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What Happens When a Child Is Removed from the Home?

Having a child taken away by state authorities after receiving a report of abuse or neglect is one of the worst things that can happen to a parent. Having police knock on the door asking personal and accusatory questions is bound to upset and alarm any parent.

While the child protective investigator is required by law to inform parents under investigation about the accusations being made against them and their rights in child dependency cases, this information does not answer the most important question weighing on these parents – where is the child being taken, and when will he or she be seen again? Most parents do not respond well to losing control over their child, and when that authority is taken away from the outside, it is emotionally distressing.

A recent news story from the Tampa Bay Times looked at the high removal rate of children in Hillsborough County by protective investigators compared to other counties. Hillsborough has the highest removal rate in the state, which leaves the child welfare system overwhelmed, and results in children waiting for reunification with parents or other permanent placement for long periods of time much to the detriment of the child. To help parents cope with this stressful and confusing situation, below is an overview of what happens immediately following the removal of a child from the home.

Release of the Child

When law enforcement officers and agents from the Florida Department of Children and Families (DCF) arrive to remove a child, the removal is based on the perceived existence of any of the following circumstances:

  • the child was abused, neglected, or abandoned, or is in imminent danger of abuse, neglect or abandonment;
  • the parent or guardian violated the terms of the court’s existing placement order; or
  • the child has no parent, legal custodian, or responsible adult relative immediately known and available to care for the child.

At this point, law enforcement or DCF representatives typically look for a relative to take temporary custody, and will release the child to any of the following parties:

  • a non-offending parent or legal custodian;
  • a responsible adult approved by the court to take custody in emergency situations;
  • a responsible adult relative or adoptive parents of a sibling; or
  • another responsible adult approved by DCF.

While it may seem like officials should be able to find someone to temporarily take a child in most situations, the reality is usually complicated. Release of children will not be authorized to individuals who reside in homes with anyone having a criminal record.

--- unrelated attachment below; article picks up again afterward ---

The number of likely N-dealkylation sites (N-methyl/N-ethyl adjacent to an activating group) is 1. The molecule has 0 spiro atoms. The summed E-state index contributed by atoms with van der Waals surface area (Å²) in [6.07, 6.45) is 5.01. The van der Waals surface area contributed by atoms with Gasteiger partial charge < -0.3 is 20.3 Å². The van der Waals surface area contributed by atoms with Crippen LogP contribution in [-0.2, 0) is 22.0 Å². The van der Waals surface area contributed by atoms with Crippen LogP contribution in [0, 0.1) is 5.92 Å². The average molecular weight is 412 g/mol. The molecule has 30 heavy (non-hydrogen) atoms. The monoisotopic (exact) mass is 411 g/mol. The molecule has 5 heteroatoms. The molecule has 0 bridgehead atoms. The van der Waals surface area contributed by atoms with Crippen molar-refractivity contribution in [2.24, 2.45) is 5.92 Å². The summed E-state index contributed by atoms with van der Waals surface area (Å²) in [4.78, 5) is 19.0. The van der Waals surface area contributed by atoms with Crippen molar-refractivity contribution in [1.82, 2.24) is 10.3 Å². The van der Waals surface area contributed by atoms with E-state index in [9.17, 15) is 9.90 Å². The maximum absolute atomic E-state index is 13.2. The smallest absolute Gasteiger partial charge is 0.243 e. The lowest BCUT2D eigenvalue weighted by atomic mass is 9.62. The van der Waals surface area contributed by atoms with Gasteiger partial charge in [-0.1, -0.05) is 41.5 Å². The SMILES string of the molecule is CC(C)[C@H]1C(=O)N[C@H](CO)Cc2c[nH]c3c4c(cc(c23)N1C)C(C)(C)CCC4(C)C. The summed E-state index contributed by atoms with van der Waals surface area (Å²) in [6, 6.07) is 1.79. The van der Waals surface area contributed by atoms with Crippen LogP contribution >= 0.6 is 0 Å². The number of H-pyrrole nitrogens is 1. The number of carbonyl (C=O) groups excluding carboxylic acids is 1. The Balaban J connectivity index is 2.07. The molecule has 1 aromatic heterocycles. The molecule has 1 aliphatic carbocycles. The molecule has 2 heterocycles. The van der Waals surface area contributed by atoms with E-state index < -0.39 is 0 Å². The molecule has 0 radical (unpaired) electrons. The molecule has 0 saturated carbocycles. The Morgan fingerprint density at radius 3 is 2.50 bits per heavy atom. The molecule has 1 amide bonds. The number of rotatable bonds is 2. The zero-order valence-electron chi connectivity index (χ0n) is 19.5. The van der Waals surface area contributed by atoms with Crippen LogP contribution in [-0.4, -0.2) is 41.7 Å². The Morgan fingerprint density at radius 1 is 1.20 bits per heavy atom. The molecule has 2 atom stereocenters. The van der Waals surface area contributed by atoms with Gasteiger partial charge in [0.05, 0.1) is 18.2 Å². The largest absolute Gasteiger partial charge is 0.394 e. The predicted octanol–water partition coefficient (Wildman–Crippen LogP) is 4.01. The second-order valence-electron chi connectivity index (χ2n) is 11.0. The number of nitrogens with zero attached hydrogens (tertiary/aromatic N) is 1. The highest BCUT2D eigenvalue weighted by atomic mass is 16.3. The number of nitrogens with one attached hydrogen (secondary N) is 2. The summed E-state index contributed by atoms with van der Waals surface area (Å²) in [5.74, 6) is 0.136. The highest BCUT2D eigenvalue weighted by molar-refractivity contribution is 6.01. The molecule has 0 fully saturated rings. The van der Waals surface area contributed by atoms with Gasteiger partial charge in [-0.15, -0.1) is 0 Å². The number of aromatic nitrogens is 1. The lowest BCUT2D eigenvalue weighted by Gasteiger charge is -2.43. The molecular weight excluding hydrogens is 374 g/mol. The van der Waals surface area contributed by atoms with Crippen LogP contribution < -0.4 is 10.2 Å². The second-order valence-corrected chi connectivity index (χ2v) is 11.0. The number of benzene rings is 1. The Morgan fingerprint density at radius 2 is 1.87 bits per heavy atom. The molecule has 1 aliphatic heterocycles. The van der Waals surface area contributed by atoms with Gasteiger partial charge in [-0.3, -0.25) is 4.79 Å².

Further, if a family moved to the state or an area without family, there may not be anyone else willing and/or available to take on this responsibility. In these situations, DCF must find a non-relative placement, typically a foster home or shelter, to house the child during the investigation. Placing a child with a non-relative triggers the need for a shelter hearing, which occurs in front of a judge within 24 hours of the child’s removal.

Shelter Hearings

The purpose of a shelter hearing is for the court to determine if the removal of the child was proper based on the circumstances alleged by law enforcement or DCF. This hearing must occur within 24 hours of the removal of the child, and DCF must make all reasonable efforts to notify the parents about when and where the hearing will take place.

Parents have the right the right to speak at these hearings and to have attorneys represent them. A judge must determine that removal was necessary to ensure the child’s safety, even if intervention or prevention services were offered. The child will not be returned until the danger is removed. However, courts will typically allow some type of contact with the child within the first 72 hours of removal, and will direct DCF to work towards reunification, if possible.

Talk to a Family Law Attorney

Facing a dependency case that carries the possibility that your parental rights could be terminated is a terrifying proposition. These cases are extremely complicated, and given what is at stake, you need an experienced family law attorney to fully protect and represent your interests. The Fort Lauderdale law office of Joyce A. Julian, P.A. has years of experience in these cases, and is ready to fight for your parental rights. Contact the office to schedule a consultation.

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